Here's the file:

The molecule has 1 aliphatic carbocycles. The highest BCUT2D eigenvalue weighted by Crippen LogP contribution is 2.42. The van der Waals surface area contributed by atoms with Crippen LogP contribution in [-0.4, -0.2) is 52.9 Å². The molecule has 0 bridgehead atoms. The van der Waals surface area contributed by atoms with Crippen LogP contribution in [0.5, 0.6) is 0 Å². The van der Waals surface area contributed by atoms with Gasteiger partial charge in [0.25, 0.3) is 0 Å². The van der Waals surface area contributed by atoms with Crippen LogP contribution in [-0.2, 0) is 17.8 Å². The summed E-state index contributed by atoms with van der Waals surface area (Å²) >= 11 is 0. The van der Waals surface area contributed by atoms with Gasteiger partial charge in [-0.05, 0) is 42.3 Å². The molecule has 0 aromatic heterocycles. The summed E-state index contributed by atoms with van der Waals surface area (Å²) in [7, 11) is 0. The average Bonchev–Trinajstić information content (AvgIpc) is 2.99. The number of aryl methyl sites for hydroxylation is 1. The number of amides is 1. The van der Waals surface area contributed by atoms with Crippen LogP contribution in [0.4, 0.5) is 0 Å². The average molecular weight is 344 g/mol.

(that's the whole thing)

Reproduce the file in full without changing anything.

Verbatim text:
The molecule has 1 aliphatic carbocycles. The highest BCUT2D eigenvalue weighted by Crippen LogP contribution is 2.42. The van der Waals surface area contributed by atoms with Crippen LogP contribution in [-0.4, -0.2) is 52.9 Å². The molecule has 0 bridgehead atoms. The van der Waals surface area contributed by atoms with Crippen LogP contribution in [0.5, 0.6) is 0 Å². The van der Waals surface area contributed by atoms with Gasteiger partial charge in [0.25, 0.3) is 0 Å². The van der Waals surface area contributed by atoms with Crippen LogP contribution in [-0.2, 0) is 17.8 Å². The summed E-state index contributed by atoms with van der Waals surface area (Å²) >= 11 is 0. The van der Waals surface area contributed by atoms with Gasteiger partial charge in [-0.05, 0) is 42.3 Å². The molecule has 0 aromatic heterocycles. The summed E-state index contributed by atoms with van der Waals surface area (Å²) in [7, 11) is 0. The average Bonchev–Trinajstić information content (AvgIpc) is 2.99. The number of aryl methyl sites for hydroxylation is 1. The number of amides is 1. The van der Waals surface area contributed by atoms with Crippen LogP contribution in [0.4, 0.5) is 0 Å². The average molecular weight is 344 g/mol.